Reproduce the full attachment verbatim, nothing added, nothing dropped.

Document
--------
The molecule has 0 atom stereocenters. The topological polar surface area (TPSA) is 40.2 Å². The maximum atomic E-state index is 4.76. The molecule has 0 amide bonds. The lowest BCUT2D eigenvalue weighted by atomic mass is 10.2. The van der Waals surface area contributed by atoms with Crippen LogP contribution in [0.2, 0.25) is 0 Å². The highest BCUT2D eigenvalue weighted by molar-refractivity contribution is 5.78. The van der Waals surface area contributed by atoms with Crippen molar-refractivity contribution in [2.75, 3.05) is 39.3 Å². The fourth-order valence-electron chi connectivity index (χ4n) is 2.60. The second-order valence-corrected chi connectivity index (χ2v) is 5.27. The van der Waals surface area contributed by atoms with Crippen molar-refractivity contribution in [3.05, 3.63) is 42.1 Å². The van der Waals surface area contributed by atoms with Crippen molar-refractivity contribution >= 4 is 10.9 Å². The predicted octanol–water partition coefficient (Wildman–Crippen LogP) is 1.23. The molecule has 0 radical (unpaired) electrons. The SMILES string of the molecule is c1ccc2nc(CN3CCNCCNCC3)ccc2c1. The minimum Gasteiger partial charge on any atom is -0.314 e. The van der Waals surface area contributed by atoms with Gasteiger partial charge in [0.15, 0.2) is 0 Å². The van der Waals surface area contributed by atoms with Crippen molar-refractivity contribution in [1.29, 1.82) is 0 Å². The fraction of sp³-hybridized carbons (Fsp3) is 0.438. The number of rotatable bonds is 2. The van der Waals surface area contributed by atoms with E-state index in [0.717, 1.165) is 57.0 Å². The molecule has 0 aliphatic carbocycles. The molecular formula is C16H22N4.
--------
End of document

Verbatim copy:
The molecule has 0 atom stereocenters. The topological polar surface area (TPSA) is 40.2 Å². The maximum atomic E-state index is 4.76. The molecule has 0 amide bonds. The lowest BCUT2D eigenvalue weighted by atomic mass is 10.2. The van der Waals surface area contributed by atoms with Crippen LogP contribution in [0.2, 0.25) is 0 Å². The highest BCUT2D eigenvalue weighted by molar-refractivity contribution is 5.78. The van der Waals surface area contributed by atoms with Crippen molar-refractivity contribution in [2.75, 3.05) is 39.3 Å². The fourth-order valence-electron chi connectivity index (χ4n) is 2.60. The second-order valence-corrected chi connectivity index (χ2v) is 5.27. The van der Waals surface area contributed by atoms with Crippen molar-refractivity contribution in [3.05, 3.63) is 42.1 Å². The van der Waals surface area contributed by atoms with Crippen molar-refractivity contribution >= 4 is 10.9 Å². The predicted octanol–water partition coefficient (Wildman–Crippen LogP) is 1.23. The molecule has 0 radical (unpaired) electrons. The SMILES string of the molecule is c1ccc2nc(CN3CCNCCNCC3)ccc2c1. The minimum Gasteiger partial charge on any atom is -0.314 e. The van der Waals surface area contributed by atoms with Gasteiger partial charge in [0.15, 0.2) is 0 Å². The van der Waals surface area contributed by atoms with Crippen molar-refractivity contribution in [1.29, 1.82) is 0 Å². The fraction of sp³-hybridized carbons (Fsp3) is 0.438. The number of rotatable bonds is 2. The van der Waals surface area contributed by atoms with E-state index in [0.717, 1.165) is 57.0 Å². The molecule has 0 aliphatic carbocycles. The molecular formula is C16H22N4.